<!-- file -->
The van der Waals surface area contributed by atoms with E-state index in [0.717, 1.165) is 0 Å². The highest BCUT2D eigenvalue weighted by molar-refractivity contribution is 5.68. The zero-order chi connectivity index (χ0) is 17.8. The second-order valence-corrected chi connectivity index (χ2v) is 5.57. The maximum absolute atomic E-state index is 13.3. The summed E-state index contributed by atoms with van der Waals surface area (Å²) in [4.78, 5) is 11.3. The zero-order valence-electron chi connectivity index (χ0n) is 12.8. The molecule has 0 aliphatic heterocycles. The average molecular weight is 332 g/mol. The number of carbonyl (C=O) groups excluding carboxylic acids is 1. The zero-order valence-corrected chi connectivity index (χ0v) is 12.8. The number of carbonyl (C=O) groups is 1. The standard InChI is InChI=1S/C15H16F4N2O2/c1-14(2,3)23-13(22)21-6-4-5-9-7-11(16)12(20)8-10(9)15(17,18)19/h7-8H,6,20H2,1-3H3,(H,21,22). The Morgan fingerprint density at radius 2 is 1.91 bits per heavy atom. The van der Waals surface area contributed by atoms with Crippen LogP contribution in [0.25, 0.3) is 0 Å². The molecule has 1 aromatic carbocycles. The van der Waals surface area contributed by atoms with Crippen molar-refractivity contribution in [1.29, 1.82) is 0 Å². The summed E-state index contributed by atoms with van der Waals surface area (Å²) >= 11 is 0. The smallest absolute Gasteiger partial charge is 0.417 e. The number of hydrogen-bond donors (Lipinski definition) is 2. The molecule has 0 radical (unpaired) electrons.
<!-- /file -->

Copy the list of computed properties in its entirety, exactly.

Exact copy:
The van der Waals surface area contributed by atoms with E-state index in [0.717, 1.165) is 0 Å². The highest BCUT2D eigenvalue weighted by molar-refractivity contribution is 5.68. The zero-order chi connectivity index (χ0) is 17.8. The second-order valence-corrected chi connectivity index (χ2v) is 5.57. The maximum absolute atomic E-state index is 13.3. The summed E-state index contributed by atoms with van der Waals surface area (Å²) in [4.78, 5) is 11.3. The zero-order valence-electron chi connectivity index (χ0n) is 12.8. The molecule has 0 aliphatic heterocycles. The average molecular weight is 332 g/mol. The number of carbonyl (C=O) groups excluding carboxylic acids is 1. The zero-order valence-corrected chi connectivity index (χ0v) is 12.8. The number of carbonyl (C=O) groups is 1. The standard InChI is InChI=1S/C15H16F4N2O2/c1-14(2,3)23-13(22)21-6-4-5-9-7-11(16)12(20)8-10(9)15(17,18)19/h7-8H,6,20H2,1-3H3,(H,21,22). The Morgan fingerprint density at radius 2 is 1.91 bits per heavy atom. The van der Waals surface area contributed by atoms with Crippen LogP contribution in [0.25, 0.3) is 0 Å². The molecule has 1 aromatic carbocycles. The van der Waals surface area contributed by atoms with Crippen molar-refractivity contribution in [1.29, 1.82) is 0 Å². The summed E-state index contributed by atoms with van der Waals surface area (Å²) >= 11 is 0. The smallest absolute Gasteiger partial charge is 0.417 e. The number of hydrogen-bond donors (Lipinski definition) is 2. The molecule has 0 radical (unpaired) electrons.